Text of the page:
experianResearch highlights limited access to affordable finance for those who need it most

A study among people who live in social housing shows that family or friends are by far the preferred source from which to borrow money. This is especially in relation to funds needed to cover people’s living costs or for purchases such as white goods. A debt-shy third say they would never borrow money at all.

More than one in three (38%) people living in social housing would call on relatives and friends for extra funds, compared to only 13% who would approach their bank or building society for a credit card or loan and only 6% who would use a current account overdraft facility. A third (33%) say they would never borrow money at all. Only 2% of social housing tenants said they would use a payday loan.

With 4.8 million Britons living in social housing,the findings, from Experian’s Social Housing Tenants Study, highlight the significant levels of financial exclusion faced by many less affluent families. Compounding this exclusion, a lack of borrowing from mainstream finance providers often leaves these tenants with a very limited credit history which makes it difficult for lenders to offer them normal financial products and services. Mainstream lenders usually see these tenants as having “low credit worthiness.” The analysis helps to explain why approximately two million people use high-cost loans every year as they are unable to access any other form of credit.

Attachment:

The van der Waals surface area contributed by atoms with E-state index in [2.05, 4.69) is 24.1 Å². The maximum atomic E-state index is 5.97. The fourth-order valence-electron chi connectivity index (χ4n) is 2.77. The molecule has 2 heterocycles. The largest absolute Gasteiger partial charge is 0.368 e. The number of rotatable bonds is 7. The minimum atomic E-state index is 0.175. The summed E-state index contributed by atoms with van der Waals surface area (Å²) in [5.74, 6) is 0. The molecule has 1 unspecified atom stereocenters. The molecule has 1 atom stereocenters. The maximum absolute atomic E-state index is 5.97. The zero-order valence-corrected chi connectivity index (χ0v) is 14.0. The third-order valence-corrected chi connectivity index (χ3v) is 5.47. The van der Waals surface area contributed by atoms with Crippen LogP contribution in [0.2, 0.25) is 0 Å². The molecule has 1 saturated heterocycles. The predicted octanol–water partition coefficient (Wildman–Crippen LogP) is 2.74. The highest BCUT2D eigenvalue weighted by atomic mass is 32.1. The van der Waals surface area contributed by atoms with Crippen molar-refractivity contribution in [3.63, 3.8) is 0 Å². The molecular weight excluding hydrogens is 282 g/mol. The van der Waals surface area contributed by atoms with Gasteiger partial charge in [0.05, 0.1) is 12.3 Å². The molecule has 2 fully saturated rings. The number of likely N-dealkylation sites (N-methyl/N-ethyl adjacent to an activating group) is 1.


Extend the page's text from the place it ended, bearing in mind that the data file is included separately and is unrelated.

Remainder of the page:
To help people living in social housing get better access to affordable finance, Experian and Big Issue Invest have created a way these tenants can quickly demonstrate good credit-worthiness. The Rental Exchange is a new initiative that allows social landlords to submit information about their tenants’ rent payment history to Experian. Rental payments can then be factored into lenders’ credit decisions. In fact, three-quarters (72%) of social housing tenants’ credit scores are known to increase when rental payment data is added to their credit report.

Nearly half (47%) of social housing tenants aged 55 and over say they would never borrow money, and while the likelihood of borrowing increases among younger age groups, a fifth of tenants under the age of 34 do not have the confidence to borrow.

Although they’re more open to borrowing, young people are the most likely to borrow from family and friends rather than banks or building societies. Nearly 60% of those aged 18 to 34 would turn to family or friends for money first.  A bank or building society loan or credit card was considered an option by just 9% in this age group, while only 4% would think about using an overdraft facility.

Source:  Experian Press Release